As cloud rises to encompass to more corporate applications, data and processes, there’s potential for end-users to outsource their security to providers as well.
The need to take control of security and not turn ultimate responsibility over to cloud providers is taking hold among many enterprises, an industry survey suggests. The Cloud Security Alliance, which released its survey of 241 industry experts, identified an “Egregious 11” cloud security issues.
The survey’s authors point out that many of this year’s most pressing issues put the onus of security on end user companies, versus relying on service providers. “We noticed a drop in ranking of traditional cloud security issues under the responsibility of cloud service providers. Concerns such as denial of service, shared technology vulnerabilities, and CSP data loss and system vulnerabilities — which all featured in the previous ‘Treacherous 12’ — were now rated so low they have been excluded in this report. These omissions suggest that traditional security issues under the responsibility of the CSP seem to be less of a concern. Instead, we’re seeing more of a need to address security issues that are situated higher up the technology stack that are the result of senior management decisions.”
This aligns with another recent survey from Forbes Insights and VMware, which finds that proactive companies are resisting the temptation to turn security over to their cloud providers — only 31% of leaders report turning over many security measures to cloud providers. (I helped design and author the survey report.) Still, 94% are employing cloud services for some aspects of security.
The latest CSA report highlights this year’s leading concerns:
1. Data breaches. “Data is becoming the main target of cyber attacks,”.the report’s authors point out. “Defining the business value of data and the impact of its loss is essential important for organizations that own or process data.” In addition, “protecting data is evolving into a question of who has access to it,” they add. “Encryption techniques can help protect data, but negatively impacts system performance while making applications less user-friendly.”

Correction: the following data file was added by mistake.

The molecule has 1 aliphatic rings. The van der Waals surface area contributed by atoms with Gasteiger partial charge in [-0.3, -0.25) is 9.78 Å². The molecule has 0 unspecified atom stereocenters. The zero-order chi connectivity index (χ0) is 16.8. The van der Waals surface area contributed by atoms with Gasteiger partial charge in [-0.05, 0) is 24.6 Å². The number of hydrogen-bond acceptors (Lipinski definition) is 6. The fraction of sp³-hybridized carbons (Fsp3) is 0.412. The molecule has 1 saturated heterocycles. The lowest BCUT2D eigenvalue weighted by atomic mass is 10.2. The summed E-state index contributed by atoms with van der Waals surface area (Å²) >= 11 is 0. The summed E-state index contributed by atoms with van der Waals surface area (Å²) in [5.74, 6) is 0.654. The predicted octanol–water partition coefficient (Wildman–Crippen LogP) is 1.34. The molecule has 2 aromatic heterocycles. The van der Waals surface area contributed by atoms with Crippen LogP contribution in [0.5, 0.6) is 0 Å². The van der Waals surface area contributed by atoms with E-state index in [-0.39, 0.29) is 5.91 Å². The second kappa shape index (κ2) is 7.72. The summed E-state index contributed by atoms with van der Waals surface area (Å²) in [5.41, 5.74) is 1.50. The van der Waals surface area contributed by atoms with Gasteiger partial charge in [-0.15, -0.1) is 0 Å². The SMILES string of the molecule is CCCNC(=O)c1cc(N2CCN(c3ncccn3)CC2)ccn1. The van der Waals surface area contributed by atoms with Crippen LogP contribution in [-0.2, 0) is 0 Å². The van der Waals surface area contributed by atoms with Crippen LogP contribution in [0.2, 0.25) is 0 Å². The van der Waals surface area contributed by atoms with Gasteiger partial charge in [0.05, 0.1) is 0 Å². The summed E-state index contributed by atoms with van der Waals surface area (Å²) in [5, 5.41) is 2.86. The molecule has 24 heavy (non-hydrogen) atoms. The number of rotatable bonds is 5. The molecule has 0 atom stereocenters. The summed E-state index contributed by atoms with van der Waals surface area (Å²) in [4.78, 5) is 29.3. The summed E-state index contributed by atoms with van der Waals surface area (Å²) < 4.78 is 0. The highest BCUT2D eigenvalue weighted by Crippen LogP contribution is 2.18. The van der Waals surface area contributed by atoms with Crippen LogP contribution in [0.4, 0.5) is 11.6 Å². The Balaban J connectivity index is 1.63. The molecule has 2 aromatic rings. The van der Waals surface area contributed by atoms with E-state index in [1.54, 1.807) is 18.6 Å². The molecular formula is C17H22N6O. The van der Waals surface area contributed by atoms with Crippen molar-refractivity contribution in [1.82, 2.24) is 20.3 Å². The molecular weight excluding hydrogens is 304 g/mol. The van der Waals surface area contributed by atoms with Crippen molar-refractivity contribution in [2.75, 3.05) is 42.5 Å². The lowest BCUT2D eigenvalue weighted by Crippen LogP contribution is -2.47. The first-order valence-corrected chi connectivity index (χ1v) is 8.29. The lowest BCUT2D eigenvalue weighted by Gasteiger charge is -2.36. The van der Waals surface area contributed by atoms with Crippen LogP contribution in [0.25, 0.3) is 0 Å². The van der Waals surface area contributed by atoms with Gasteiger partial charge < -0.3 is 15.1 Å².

2. Misconfiguration and inadequate change control. “Cloud-based resources are highly complex and dynamic, making them challenging to configure. Traditional controls and change management approaches are not effective in the cloud.” The authors state “companies should embrace automation and employ technologies that scan continuously for misconfigured resources and remediate problems in real time.”
3. Lack of cloud security architecture and strategy. “Ensure security architecture aligns with business goals and objectives. Develop and implement a security architecture framework.”
4. Insufficient identity, credential, access and key management. “Secure accounts, inclusive to two-factor authentication and limited use of root accounts. Practice the strictest identity and access controls for cloud users and identities.”
5. Account hijacking. This is a threat that must be taken seriously. “Defense-in-depth and IAM controls are key in mitigating account hijacking.”
6. Insider threat. “Taking measures to minimize insider negligence can help mitigate the consequences of insider threats. Provide training to your security teams to properly install, configure, and monitor your computer systems, networks, mobile devices, and backup devices.” The CSA authors also urge “regular employee training awareness. Provide training to your regular employees to inform them how to handle security risks, such as phishing and protecting corporate data they carry outside the company on laptops and mobile devices.”
7. Insecure interfaces and APIs. “Practice good API hygiene. Good practice includes diligent oversight of items such as inventory, testing, auditing, and abnormal activity protections.” Also, “consider using standard and open API frameworks (e.g., Open Cloud Computing Interface (OCCI) and Cloud Infrastructure Management Interface (CIMI)).”
8. Weak control plane. “The cloud customer should perform due diligence and determine if the cloud service they intend to use possesses an adequate control plane.”
9. Metastructure and applistructure failures. “Cloud service providers must offer visibility and expose mitigations to counteract the cloud’s inherent lack of transparency for tenants. All CSPs should conduct penetration testing and provide findings to customers.”
10. Limited cloud usage visibility. “Mitigating risks starts with the development of a complete cloud visibility effort from the top down. Mandate companywide training on accepted cloud usage policies and enforcement thereof. All non-approved cloud services must be reviewed and approved by the cloud security architect or third-party risk management.”
11. Abuse and nefarious use of cloud services. “Enterprises should monitor their employees in the cloud, as traditional mechanisms are unable to mitigate the risks posed by cloud service usage.”